The UK’s events industry is growing at an impressive rate. Made up of over 25,000 businesses – spanning from organisers and venues to marketing organisations and suppliers – the sector is now worth more than £42.3 billion.
Business-to-business (B2B) events are the largest contributor to the industry, accounting for a massive £19.9 billion annual turnover, and overseeing 1.3 million conferences, seminars and networking sessions annually. In fact, the UK is one the top-ranked countries globally when it comes to hosting business events, having placed third in 2015, 2016 and 2017 ICCA rankings.
However, there are fears that on-going uncertainty surrounding Brexit could undermine the UK’s overall popularity as a destination for events. To maintain the current momentum, event organisers must keep up with developing trends within the industry and explore how digital innovations can help enhance their events.
With technology disrupting the way events are both run and marketed, it should not be overlooked as a powerful tool that could help protect the UK’s position as a leading international hub for businesses to meet, learn, network and grow.
Difficulties facing event organisers
There are understandable concerns that after Brexit, the UK could be seen as an ‘outsider’ destination for European companies looking to hold large events. In fact, in a poll conducted by the Business Visits & Events Partnership, 60% of its members said the UK could attract fewer events once it left the EU.
Like many other sectors, the events industry relies on international investment and trade, with Brexit posing a risk to current trade relationships underpinning the sector. But challenges can also be opportunities, and those who innovate could march ahead of those who stand still.
With many events relying on international attendees – and attendees becoming ever more demanding about what they want from events – tired formats will no longer suffice to attract people from across the world. Organisers should look to technology to keep pace with changing consumer demands and continue to meet high expectations. What’s more, marketers can also use digital innovations to ensure they get maximum exposure for their events, in turn enhancing the odds of securing more revenue from them.
The pace with which we are moving to a cashless society is apparent – the convenience that cashless payment methods offer means that every day, more of us are abandoning physical cash and opting instead for alternatives like contactless credit cards and ApplePay.
Event organisers are quickly taking advantage of this trend and offering attendees cashless alternatives. 2000 trees were the latest UK festival to go 100% cashless – and all thanks to RFID technology.
The organisers of this event, which was attended by a massive 10,000 people, provided all attendees with RFID wristbands upon arrival – making this the only payment method accepted across all bars and traders onsite.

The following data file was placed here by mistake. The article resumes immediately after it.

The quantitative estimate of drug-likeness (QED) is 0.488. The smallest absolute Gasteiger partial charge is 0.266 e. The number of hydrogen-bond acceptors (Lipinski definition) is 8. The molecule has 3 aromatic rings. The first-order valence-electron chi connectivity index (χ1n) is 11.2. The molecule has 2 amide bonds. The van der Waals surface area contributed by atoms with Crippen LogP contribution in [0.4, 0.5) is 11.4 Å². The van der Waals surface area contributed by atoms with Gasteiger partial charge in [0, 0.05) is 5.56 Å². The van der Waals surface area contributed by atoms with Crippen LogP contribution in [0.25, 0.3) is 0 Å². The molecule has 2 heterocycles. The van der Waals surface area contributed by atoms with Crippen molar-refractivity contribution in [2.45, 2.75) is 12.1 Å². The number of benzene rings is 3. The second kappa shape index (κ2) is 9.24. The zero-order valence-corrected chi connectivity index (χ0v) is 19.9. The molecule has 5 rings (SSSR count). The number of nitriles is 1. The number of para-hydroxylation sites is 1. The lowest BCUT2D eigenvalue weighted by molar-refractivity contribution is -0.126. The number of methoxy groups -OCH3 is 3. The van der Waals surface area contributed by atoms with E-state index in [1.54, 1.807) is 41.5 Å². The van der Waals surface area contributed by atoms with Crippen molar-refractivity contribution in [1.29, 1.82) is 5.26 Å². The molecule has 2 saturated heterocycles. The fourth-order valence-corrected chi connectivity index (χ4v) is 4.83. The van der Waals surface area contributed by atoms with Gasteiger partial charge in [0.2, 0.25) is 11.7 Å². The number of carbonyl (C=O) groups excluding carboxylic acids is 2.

The initiative was hailed as a massive success – not only for drastically improving trading efficiency but also for enhancing the customer experience by catering to changing consumer demands. According to research by tappit, there is a clear consumer demand for cashless methods of payment, with 73% of respondents saying they prefer to go cashless – particularly in light of the added speed and security these methods offer.
Great tech expectations
More generally, events in both the B2B and B2C markets must appreciate the fundamental demands of today’s society. Namely, free and fast Wi-Fi is essential in enabling individuals to enjoy themselves at events; guaranteed connectivity can also help boost awareness of an event by encouraging attendees to provide updates across social media.
Similarly, event organisers can consider providing apps for attendees – these apps can show people the activities on offer, where things are taking place and also prompt the crowd to provide real-time feedback on what they are experiencing.
Moving further afield, technologies such as virtual reality (VR) deliver new and exciting experiences for people who attend events. And so, as organisers, venues and marketers looking to make their events stand out – particularly in drawing international attendees to the UK – these technologies are proving increasingly important.
Equally important is the marketing of an event. Traditionally, marketing an event has been a time-consuming endeavour; one that involved manually making individual listings to be hosted on different event sites or social media pages in the hope of securing ticket sales. It was an inefficient and cumbersome process, but thankfully digital innovations are completely changing the way organisers advertise their events.
Events marketing technologies such as Evvnt can simplify the process of attracting attendees, making sure an event has the biggest possible reach. Indeed, having built up a network of partner websites used for marketing events, Evvnt’s software-as-a-service (SaaS) tool delivers widespread awareness of events by automating the listing process. By completing a single listing, this can then be aggregated among thousands of other sites – saving organisers time and money while boosting visibility significantly.
Such simple technological solutions are readily accessible to event organisers and are key to continuing to attract large numbers of attendees. Regardless of the type of event that is being held – whether this is a small networking session hosted at an office or a large-scale sporting fixture that draws in tens of thousands of fans – organisers must keep up with the changing landscape and focus on providing a good customer experience. And with a renewed emphasis on technology and the possibilities that it brings, the UK can maintain its position as a top global destination for events.
Written by Richard Green, CEO and Founder, Evvnt